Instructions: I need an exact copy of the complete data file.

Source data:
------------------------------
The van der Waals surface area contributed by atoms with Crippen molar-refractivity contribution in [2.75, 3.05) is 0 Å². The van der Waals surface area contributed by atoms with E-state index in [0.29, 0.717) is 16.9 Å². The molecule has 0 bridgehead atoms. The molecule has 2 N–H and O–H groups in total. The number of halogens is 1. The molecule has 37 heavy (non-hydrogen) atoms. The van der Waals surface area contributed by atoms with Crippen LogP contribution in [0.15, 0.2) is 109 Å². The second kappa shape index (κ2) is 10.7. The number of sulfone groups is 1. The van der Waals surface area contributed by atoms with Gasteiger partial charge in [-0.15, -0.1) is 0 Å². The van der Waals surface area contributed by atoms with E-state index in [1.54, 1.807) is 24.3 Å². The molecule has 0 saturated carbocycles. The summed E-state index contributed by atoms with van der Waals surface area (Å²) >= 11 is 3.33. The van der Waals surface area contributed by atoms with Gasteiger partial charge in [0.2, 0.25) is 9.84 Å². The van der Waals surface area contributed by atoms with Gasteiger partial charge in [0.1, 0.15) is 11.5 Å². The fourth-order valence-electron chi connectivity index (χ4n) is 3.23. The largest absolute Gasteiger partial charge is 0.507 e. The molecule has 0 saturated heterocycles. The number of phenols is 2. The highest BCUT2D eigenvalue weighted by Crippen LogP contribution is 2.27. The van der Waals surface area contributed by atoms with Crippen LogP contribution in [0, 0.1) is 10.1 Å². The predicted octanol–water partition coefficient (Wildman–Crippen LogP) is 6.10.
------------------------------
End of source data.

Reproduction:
The van der Waals surface area contributed by atoms with Crippen molar-refractivity contribution in [2.75, 3.05) is 0 Å². The van der Waals surface area contributed by atoms with E-state index in [0.29, 0.717) is 16.9 Å². The molecule has 0 bridgehead atoms. The molecule has 2 N–H and O–H groups in total. The number of halogens is 1. The molecule has 37 heavy (non-hydrogen) atoms. The van der Waals surface area contributed by atoms with Crippen LogP contribution in [0.15, 0.2) is 109 Å². The second kappa shape index (κ2) is 10.7. The number of sulfone groups is 1. The van der Waals surface area contributed by atoms with Gasteiger partial charge in [-0.15, -0.1) is 0 Å². The van der Waals surface area contributed by atoms with E-state index in [1.54, 1.807) is 24.3 Å². The molecule has 0 saturated carbocycles. The summed E-state index contributed by atoms with van der Waals surface area (Å²) >= 11 is 3.33. The van der Waals surface area contributed by atoms with Gasteiger partial charge in [0.2, 0.25) is 9.84 Å². The van der Waals surface area contributed by atoms with Gasteiger partial charge in [0.1, 0.15) is 11.5 Å². The fourth-order valence-electron chi connectivity index (χ4n) is 3.23. The largest absolute Gasteiger partial charge is 0.507 e. The molecule has 0 saturated heterocycles. The number of phenols is 2. The highest BCUT2D eigenvalue weighted by Crippen LogP contribution is 2.27. The van der Waals surface area contributed by atoms with Crippen LogP contribution in [0, 0.1) is 10.1 Å². The predicted octanol–water partition coefficient (Wildman–Crippen LogP) is 6.10.